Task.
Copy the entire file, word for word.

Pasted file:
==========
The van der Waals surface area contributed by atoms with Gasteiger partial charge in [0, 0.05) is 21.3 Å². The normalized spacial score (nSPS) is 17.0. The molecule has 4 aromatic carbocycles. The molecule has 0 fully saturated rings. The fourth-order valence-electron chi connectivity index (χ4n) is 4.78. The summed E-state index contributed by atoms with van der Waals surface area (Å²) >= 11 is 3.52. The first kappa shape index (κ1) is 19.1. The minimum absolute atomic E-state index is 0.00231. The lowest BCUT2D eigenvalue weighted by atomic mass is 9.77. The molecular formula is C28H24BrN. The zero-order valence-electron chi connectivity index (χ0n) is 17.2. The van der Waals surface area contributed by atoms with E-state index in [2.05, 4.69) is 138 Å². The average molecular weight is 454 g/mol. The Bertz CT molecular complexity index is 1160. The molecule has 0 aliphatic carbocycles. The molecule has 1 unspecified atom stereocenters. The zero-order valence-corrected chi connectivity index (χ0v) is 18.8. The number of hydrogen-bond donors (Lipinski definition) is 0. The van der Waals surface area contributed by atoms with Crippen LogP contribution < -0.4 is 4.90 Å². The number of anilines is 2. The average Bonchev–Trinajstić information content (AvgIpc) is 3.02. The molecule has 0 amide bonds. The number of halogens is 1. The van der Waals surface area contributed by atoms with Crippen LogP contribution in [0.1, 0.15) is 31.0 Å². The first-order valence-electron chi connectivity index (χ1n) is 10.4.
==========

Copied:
The van der Waals surface area contributed by atoms with Gasteiger partial charge in [0, 0.05) is 21.3 Å². The normalized spacial score (nSPS) is 17.0. The molecule has 4 aromatic carbocycles. The molecule has 0 fully saturated rings. The fourth-order valence-electron chi connectivity index (χ4n) is 4.78. The summed E-state index contributed by atoms with van der Waals surface area (Å²) >= 11 is 3.52. The first kappa shape index (κ1) is 19.1. The minimum absolute atomic E-state index is 0.00231. The lowest BCUT2D eigenvalue weighted by atomic mass is 9.77. The molecular formula is C28H24BrN. The zero-order valence-electron chi connectivity index (χ0n) is 17.2. The van der Waals surface area contributed by atoms with E-state index in [2.05, 4.69) is 138 Å². The average molecular weight is 454 g/mol. The Bertz CT molecular complexity index is 1160. The molecule has 0 aliphatic carbocycles. The molecule has 1 unspecified atom stereocenters. The zero-order valence-corrected chi connectivity index (χ0v) is 18.8. The number of hydrogen-bond donors (Lipinski definition) is 0. The van der Waals surface area contributed by atoms with Crippen LogP contribution < -0.4 is 4.90 Å². The number of anilines is 2. The average Bonchev–Trinajstić information content (AvgIpc) is 3.02. The molecule has 0 amide bonds. The number of halogens is 1. The van der Waals surface area contributed by atoms with Crippen LogP contribution in [0.1, 0.15) is 31.0 Å². The first-order valence-electron chi connectivity index (χ1n) is 10.4.